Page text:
In Meagher v. State University Construction Fund et al, 2020 WL 5504011 (N.D.N.Y. Sept. 11, 2020), the court, inter alia, dismissed plaintiff’s retaliation claim asserted under Title VII of the Civil Rights Act of 1964.
The court summarized the “black letter” law applicable to plaintiff’s Title VII retaliation claim:
Title VII makes it unlawful “for an employer to discriminate against any of his employees or applicants for employment … to discriminate against any individual … because he has opposed any practice made an unlawful employment practice by this subchapter, or because he has made a charge, testified, assisted, or participated in any manner in any investigation, proceeding, or hearing under this subchapter.” 42 U.S.C. § 2000e-3(a). To establish a prima facie case of retaliation under Title VII, a plaintiff must show the following four things: “(1) she engaged in a protected activity; (2) her employer was aware of this activity; (3) the employer took adverse employment action against her; and (4) a causal connection exists between the alleged adverse action and the protected activity.” Russell v. Aid to Developmentally Disabled, Inc., 753 F. App’x 9, 14 (2d Cir. 2018) (quoting Summa v. Hofstra Univ., 708 F.3d 115, 125 [2d Cir. 2013]). “Once a prima facie case of retaliation is established, the burden of production shifts to the employer to demonstrate that a legitimate, nondiscriminatory reason existed for its action.” Summa, 708 F.3d at 125. “If the employer demonstrates such a reason, the burden shifts back to the plaintiff to adduce evidence from which a rational finder of fact could infer ‘that the desire to retaliate was the but-for cause of the challenged employment action.’ ”
Here, plaintiff lodged a complaint under the company’s “anti-bullying policy” about conduct that she had been subjected to in the workplace. Specifically, plaintiff testified that, inter alia, she complained that she was “asked to make a choice between being a mother spending time with her child and having a job at the Fund” and that “she felt that [one individual defendant] had become hostile towards her after she made her request to spend time with her daughter.”
Initially, the court held that plaintiff did not engage in “protected activity”:
It is well established that parental status is not a protected characteristic for the purposes of Title VII. Rotondo v. Best Buy Stores LLC, 17-CV-0522, 2019 WL 4805374, at *8 n.8 (N.D.N.Y. Oct. 1, 2019) (Hurd, J.). As noted above, the evidence (including Plaintiff’s own notes about the situation) indicates that she was reporting discrimination and/or harassment based on her status as a “mother.” However, even if Plaintiff believed that she was being discriminated against or harassed because she is a mother, she has not adduced any admissible evidence from which a reasonable factfinder could conclude either that (a) she believed that the treatment was based specifically on her status as a mother (as opposed to a father) and thus on her status as a woman, or (b) any belief that she was targeted as a mother/woman specifically was an objectively reasonable belief.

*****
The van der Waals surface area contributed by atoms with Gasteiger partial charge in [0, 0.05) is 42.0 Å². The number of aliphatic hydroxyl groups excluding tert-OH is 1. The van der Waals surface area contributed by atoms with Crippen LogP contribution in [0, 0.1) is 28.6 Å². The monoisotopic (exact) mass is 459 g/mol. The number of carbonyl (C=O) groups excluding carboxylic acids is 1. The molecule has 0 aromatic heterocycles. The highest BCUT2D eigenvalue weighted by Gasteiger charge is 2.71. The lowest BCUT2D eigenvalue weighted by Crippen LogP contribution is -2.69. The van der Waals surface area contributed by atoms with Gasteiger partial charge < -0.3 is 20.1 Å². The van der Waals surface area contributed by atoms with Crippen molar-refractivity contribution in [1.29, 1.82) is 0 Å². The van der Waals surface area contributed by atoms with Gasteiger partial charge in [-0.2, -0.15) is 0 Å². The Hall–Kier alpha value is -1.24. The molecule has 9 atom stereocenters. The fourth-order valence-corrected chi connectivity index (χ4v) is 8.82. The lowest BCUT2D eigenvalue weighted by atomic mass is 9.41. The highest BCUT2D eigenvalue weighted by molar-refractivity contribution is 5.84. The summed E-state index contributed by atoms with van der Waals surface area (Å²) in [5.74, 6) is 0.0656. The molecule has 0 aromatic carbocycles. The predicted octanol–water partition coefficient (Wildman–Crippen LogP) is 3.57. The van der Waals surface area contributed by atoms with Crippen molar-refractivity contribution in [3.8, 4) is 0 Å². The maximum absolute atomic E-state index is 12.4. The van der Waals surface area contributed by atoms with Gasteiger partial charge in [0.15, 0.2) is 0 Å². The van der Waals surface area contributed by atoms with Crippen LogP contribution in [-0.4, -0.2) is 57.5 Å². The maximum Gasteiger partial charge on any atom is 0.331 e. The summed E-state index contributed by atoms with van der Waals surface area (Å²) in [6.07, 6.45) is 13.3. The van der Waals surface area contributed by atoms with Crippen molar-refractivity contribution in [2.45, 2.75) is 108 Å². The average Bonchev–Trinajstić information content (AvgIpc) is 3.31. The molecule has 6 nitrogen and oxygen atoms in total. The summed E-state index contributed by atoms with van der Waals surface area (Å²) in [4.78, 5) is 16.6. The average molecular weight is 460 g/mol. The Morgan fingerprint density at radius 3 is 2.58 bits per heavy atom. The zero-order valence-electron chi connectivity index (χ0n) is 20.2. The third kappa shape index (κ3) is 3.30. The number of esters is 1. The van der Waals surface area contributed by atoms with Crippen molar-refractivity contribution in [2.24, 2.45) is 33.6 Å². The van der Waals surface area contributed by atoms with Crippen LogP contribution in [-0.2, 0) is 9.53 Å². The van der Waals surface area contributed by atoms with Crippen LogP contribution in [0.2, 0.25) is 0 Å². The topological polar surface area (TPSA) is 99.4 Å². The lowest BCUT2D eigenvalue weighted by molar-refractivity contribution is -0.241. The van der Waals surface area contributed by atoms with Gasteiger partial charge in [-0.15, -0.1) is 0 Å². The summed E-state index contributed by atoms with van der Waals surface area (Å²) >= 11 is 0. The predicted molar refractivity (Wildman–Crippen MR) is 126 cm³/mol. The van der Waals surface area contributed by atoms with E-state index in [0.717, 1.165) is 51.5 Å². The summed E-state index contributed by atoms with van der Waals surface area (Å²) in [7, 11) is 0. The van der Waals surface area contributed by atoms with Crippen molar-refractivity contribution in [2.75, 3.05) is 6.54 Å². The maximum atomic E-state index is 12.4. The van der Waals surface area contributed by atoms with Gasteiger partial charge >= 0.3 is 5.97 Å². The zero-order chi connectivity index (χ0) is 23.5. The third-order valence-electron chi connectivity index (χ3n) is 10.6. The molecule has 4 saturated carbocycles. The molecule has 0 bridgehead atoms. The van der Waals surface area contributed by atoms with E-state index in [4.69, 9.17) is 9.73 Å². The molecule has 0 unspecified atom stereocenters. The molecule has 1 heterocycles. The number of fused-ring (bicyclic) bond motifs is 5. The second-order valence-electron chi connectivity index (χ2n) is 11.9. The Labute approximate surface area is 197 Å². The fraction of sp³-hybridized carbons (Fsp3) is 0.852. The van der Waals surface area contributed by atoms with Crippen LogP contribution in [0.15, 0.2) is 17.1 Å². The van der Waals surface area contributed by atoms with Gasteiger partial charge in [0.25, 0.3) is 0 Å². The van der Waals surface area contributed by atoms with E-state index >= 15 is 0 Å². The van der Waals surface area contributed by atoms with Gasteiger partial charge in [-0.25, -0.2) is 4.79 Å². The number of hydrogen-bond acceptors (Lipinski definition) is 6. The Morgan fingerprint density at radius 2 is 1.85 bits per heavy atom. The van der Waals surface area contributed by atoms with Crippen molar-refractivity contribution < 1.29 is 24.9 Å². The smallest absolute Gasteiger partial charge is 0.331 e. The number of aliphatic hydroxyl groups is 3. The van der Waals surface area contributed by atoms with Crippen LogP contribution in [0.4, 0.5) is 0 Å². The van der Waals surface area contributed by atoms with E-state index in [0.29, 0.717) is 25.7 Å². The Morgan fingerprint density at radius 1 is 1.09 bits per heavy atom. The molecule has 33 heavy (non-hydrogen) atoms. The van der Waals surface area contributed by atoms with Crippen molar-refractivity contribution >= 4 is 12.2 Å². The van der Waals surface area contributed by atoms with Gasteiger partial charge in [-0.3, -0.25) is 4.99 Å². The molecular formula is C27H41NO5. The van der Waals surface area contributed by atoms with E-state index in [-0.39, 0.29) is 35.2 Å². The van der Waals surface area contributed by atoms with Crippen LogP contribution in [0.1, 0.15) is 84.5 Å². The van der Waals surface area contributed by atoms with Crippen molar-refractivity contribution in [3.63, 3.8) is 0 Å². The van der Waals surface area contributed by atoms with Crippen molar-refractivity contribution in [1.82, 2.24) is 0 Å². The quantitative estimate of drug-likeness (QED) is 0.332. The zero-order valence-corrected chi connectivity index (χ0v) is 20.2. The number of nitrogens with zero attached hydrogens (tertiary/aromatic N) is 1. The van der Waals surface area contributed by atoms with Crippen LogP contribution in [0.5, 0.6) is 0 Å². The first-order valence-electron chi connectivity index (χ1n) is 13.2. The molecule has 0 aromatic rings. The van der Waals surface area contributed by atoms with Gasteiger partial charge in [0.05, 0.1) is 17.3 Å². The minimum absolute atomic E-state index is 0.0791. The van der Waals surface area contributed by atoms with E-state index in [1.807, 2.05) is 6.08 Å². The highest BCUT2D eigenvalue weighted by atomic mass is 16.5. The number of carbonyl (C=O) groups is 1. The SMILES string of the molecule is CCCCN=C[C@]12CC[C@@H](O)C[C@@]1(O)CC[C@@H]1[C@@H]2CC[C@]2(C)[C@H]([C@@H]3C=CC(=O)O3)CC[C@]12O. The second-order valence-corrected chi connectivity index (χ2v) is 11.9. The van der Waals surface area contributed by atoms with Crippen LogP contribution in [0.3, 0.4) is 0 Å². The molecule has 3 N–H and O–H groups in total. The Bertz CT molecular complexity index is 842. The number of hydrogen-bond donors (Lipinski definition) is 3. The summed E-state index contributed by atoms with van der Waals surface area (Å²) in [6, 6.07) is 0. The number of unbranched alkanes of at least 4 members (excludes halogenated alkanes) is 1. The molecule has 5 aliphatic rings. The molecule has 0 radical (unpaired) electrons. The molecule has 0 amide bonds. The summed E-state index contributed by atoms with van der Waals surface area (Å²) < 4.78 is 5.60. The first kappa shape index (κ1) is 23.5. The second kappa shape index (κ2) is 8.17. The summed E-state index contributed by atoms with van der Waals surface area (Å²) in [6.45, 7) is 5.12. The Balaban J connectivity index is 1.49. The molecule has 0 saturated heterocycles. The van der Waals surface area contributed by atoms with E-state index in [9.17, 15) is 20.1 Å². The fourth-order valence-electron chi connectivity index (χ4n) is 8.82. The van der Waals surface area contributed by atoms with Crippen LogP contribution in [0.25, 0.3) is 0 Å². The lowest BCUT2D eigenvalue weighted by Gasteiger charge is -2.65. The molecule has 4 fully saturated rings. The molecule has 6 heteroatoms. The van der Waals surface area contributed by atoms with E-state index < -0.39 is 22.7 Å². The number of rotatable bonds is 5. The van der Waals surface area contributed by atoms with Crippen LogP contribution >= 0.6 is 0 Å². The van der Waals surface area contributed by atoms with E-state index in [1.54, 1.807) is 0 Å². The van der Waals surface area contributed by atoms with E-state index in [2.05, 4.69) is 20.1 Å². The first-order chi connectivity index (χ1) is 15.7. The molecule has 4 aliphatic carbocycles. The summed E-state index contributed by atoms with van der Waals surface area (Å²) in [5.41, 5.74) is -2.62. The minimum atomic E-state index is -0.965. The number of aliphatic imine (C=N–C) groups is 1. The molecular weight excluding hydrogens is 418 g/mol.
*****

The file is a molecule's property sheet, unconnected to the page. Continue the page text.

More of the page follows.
Plaintiff argues that she has sufficiently shown that she reasonably believed that her conduct was covered by a “gender-plus” theory (with the “plus” being her parental status), whether or not she can sustain a claim on that basis. (Dkt. No. 67, at 21-22 [Pl.’s Opp’n Mem. of Law].) However, Plaintiff’s argument ignores the fact that, even in a “gender-plus” case, she must still show that her gender played some role. As already discussed, although Plaintiff frames it as her feeling that she was required to choose between being a mother and her job, there is no admissible evidence to establish that she believed that it was the fact that she was a mother specifically (and thus a woman) as opposed to that she was a parent that caused Defendants to act in the ways that they did. See Back v. Hastings On Hudson Union Free Sch. Dist., 365 F.3d 107, 119 (2d Cir. 2004) (“The relevant issue is not whether a claim is characterized as ‘sex plus’ or ‘gender plus,’ but rather, whether the plaintiff provides evidence of purposefully sex-discriminatory acts.”) (emphasis added). In particular, none of the evidence (including the statements by [the individual] Defendants ) reasonably indicate that their treatment of Plaintiff was based on the fact that Plaintiff was a woman or on any kind of stereotype about working mothers, or that they would have treated a male father in a different manner. The fact that Plaintiff subjectively felt that the long hours she was being asked to work were interfering with her ability to spend more time with her children (and thus to be a parent) does not turn Defendants’ treatment of her into gender-based discrimination, nor does it show that she reasonably believed that Defendants’ conduct was motivated by the fact that she is a woman specifically.
Based on this, the Court “reject[ed] Plaintiff’s argument that she has sufficiently shown that she reasonably believed she was reporting ‘gender-plus’ discrimination or harassment.”
The Court went on to explain that even if plaintiff’s complaint constituted “protected activity,” it concluded (alternatively) that plaintiff failed to demonstrate causation (in that many of the alleged “adverse actions” began before plaintiff made her complaint) or that the alleged actions rose to the level of “adverse employment actions” (but were rather better characterized as “petty slights or minor annoyances”). While in this post I have focused on the element of “protected activity,” the court’s detailed analysis of the “causation” and “adverse employment action” elements is likewise instructive.